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Late last Thursday night, Judge Carlton Reeves, United States District Court for the Southern District of Mississippi, entered a 60-page order striking down HB 1523, Mississippi’s controversial “Protecting Freedom of Conscience from Government Discrimination Act.” As discussed in our past posts, Tale of Several Lawsuits: Filings in North Carolina and Mississippi Regarding Gender Identity Laws and Bathrooms, Cakes, Wedding Poetry and DJs—Delving Into the North Carolina and Mississippi Laws on Transgender Issues, the bill protected entities making employment and service decisions if they were acting under certain sincere religious beliefs or moral convictions. The law was challenged by numerous individuals, businesses and even churches as violating the United States Constitution. One of those challengers sought a preliminary injunction to prevent the law from going into force on July 1. Late on June 30, Judge Reeves granted that request.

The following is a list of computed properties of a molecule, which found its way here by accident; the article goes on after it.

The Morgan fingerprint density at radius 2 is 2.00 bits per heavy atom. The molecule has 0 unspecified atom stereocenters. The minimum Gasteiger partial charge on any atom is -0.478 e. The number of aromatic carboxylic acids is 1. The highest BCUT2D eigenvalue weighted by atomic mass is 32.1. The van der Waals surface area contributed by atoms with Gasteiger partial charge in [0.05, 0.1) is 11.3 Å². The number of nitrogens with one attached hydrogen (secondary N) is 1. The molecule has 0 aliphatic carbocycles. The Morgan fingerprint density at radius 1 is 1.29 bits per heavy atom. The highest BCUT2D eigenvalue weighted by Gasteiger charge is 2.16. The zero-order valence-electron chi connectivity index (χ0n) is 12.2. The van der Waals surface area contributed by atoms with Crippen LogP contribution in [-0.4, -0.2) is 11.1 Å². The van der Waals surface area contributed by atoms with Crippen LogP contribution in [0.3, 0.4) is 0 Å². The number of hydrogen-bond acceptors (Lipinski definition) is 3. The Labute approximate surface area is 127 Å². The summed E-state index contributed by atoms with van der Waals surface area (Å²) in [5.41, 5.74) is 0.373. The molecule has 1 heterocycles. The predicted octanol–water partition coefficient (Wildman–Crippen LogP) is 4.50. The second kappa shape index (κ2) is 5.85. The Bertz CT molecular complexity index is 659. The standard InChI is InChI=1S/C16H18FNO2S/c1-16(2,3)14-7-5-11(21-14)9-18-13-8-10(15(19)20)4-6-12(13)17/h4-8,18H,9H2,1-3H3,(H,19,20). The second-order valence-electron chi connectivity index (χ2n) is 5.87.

Judge Reeves found that the law violated both the Establishment Clause of the First Amendment and the Fourteenth Amendment. By only protecting certain types of religious thought, the state was endorsing some religions while alienating others. Judge Reeves also found that the law effectively treated citizens differently, which violates the Fourteenth Amendment. The opinion goes through the history of how the law was enacted and also looks at Mississippi’s past history on civil rights.

Mississippi’s Attorney General has not yet determined whether he will appeal the ruling.